Friday, May 8, 2020

Friday's Bookshelf Traveling

It's time for a round of Bookshelf Traveling in Insane Times which is hosted by Judith at Reader in the Wilderness.

The idea is to share your bookshelves. Any aspect you like, as long as you are entertained, including:
1. Home.
2. Books in the home.
3. Touring books in the home.
4. Books organized or not organized on shelves, in bookcases, in stacks, or heaped in a helter-skelter fashion on any surface, including the floor, the top of the piano, etc.
5. Talking about books and reading experiences from the past, present, or future.
I chose a shelf in my living room that is pretty much devoted to historical fiction, featuring one of my all-time favorite books, Wintercombe by Pamela Belle.  Set during the English Civil War in the 17th century, this is the story of Silence, Lady St. Barbe, and her family, Puritans besieged by Cavaliers (I am for King and Country myself but these particular Cavaliers are not very appealing, with one obvious exception).  When Charles I’s debauched soldiers insist on moving into the estate, with no regard for the family, they bring chaos to Silence’s well-managed home and one of them breaches her heart.  Silence is a wonderful heroine: brave, capable, kind, and possessing a sense of humor she needs to keep hidden.  The book is full of memorable characters, many of whom appear later in the series.   I am happy to report it’s available as an eBook and a careful reader could make it last until her state reopens, depending on where she lives and how fast she reads!  It seems to be on sale.


Belle also wrote two books under the name Alice Marlow (one appears to be AWOL from its shelf - don't you hate those wandering books?) which are contemporaries and has also set books "during the reigns of Richard III, Elizabeth I, Charles II, James II, the England of Alfred the Great, and London in the early 18th century." They are all well worth reading.   And isn't it amazing that despite having read Wintercombe several times, once I started thinking about it I had to take it upstairs with me last night and read until nearly 2 am?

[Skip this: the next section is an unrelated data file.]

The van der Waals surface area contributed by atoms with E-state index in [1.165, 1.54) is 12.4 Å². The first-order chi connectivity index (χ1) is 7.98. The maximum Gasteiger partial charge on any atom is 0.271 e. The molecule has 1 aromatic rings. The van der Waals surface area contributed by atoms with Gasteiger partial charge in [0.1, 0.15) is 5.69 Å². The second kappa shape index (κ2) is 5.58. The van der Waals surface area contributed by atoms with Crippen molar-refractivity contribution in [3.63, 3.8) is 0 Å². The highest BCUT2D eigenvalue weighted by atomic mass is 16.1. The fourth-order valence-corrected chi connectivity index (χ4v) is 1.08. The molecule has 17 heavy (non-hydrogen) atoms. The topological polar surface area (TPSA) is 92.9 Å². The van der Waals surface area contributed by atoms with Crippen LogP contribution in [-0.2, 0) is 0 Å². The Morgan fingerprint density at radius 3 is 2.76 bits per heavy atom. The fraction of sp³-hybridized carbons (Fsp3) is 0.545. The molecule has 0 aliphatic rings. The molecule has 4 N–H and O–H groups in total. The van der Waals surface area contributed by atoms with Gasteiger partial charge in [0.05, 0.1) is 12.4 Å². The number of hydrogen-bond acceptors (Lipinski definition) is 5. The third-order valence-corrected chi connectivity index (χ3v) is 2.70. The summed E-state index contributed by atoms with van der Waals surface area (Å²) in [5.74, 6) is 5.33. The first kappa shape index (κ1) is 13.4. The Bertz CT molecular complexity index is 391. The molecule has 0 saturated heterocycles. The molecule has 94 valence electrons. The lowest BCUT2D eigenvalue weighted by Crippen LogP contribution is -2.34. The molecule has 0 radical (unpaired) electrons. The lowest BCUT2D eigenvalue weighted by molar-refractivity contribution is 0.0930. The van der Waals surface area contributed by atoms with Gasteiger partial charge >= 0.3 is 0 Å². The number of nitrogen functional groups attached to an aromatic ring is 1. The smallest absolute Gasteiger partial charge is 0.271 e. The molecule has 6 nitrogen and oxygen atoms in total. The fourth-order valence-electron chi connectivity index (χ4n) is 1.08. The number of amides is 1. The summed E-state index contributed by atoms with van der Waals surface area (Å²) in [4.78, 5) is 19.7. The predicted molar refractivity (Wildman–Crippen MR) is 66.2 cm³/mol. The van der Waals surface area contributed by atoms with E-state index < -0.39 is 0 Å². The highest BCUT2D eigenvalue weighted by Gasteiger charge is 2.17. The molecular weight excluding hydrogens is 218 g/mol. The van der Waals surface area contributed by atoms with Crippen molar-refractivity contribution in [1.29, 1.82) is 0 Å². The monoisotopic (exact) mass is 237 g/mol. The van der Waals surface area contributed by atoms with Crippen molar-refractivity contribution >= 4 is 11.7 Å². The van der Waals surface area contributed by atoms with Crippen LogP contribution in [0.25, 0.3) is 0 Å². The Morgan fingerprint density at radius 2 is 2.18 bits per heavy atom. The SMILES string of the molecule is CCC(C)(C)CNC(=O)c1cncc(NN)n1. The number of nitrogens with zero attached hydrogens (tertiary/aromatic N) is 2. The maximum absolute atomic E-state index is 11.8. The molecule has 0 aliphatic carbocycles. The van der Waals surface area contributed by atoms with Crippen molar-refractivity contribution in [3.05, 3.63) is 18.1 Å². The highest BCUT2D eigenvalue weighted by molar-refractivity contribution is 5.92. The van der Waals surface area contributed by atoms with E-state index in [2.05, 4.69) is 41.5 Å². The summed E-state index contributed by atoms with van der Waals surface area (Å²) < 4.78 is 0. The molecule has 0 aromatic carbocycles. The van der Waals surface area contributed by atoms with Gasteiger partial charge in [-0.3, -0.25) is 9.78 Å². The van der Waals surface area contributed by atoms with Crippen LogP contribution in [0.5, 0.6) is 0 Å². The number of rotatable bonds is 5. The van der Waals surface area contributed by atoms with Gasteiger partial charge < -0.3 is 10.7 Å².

The other historical fiction on the shelf includes two very well done 16th century novels, Trust and Treason by Margaret Birkhead, who wrote only one book, and Till the Day Goes Down by the prolific Judith Lennox Smith.  I recommend both.  Lennox dropped the Smith after this book, which is my favorite of her books (most are hard to find in the US, unfortunately).   And, finally, Malcolm MacDonald who also writes historical fiction; some resemble more literary versions of Catherine Cookson sagas (not that there is anything wrong with that).  He has a funny bit on his website explaining his various pseudonyms.  His book is waiting to be read.
Great Chalfield Manor, the inspiration for Wintercombe (photo credit to Vince Hawthorn)
The two 18th century biographies on the right-side of the shelf really don’t belong there at all!   Wrong genre and wrong country!  Both were books of my grandmother’s that I kept after she died in 2015 (she used to keep her stamps in the little metal box on the left).  I guess there wasn’t any place else where they fit (at least they belong together). I read parts but not all of the Hamilton bio before it was a thing but have not read Benjamin Franklin yet.

Still, we have had a lot of rainy days lately and I have a favorite Benjamin Franklin quote:

“The person who deserves most pity is a lonesome one
 on a rainy day who doesn't know how to read.” 

Photo Credit:  I don't know Vince Hawthorn but his lovely pictures of Great Chalfield Manor, which is in Wiltshire, made me go get the book down from its shelf (so much for Dept. of Speculation which I was planning to read tonight but found tedious).  My mother and I long to visit this manor and perhaps to coax author Pamela Belle to tea on our next trip to England.

3 comments:

Cath said...

Delightful post, I love looking at other people's shelves. I just nipped over to AmazonUK and bought Wintercombe for the princely sum of 99p. Thanks for the rec, it sounds excellent.

Judith said...

Oh, I am entranced by Wintercombe and that series of books. The number of pages made me catch my breath (624 pages), but I am inscribing this series and its author in my list of books I want to read. A fascinating bookshelf! Thank you for writing about all of them.

TracyK said...

That is a lovely shelf of historical fiction. I read more historical mysteries than straight historical fiction, but this year already I have read several books in that genre. I too grabbed a ebook copy of Wintercombe; it is very long but the first few pages read well. Malcolm MacDonald sounds like an interesting author.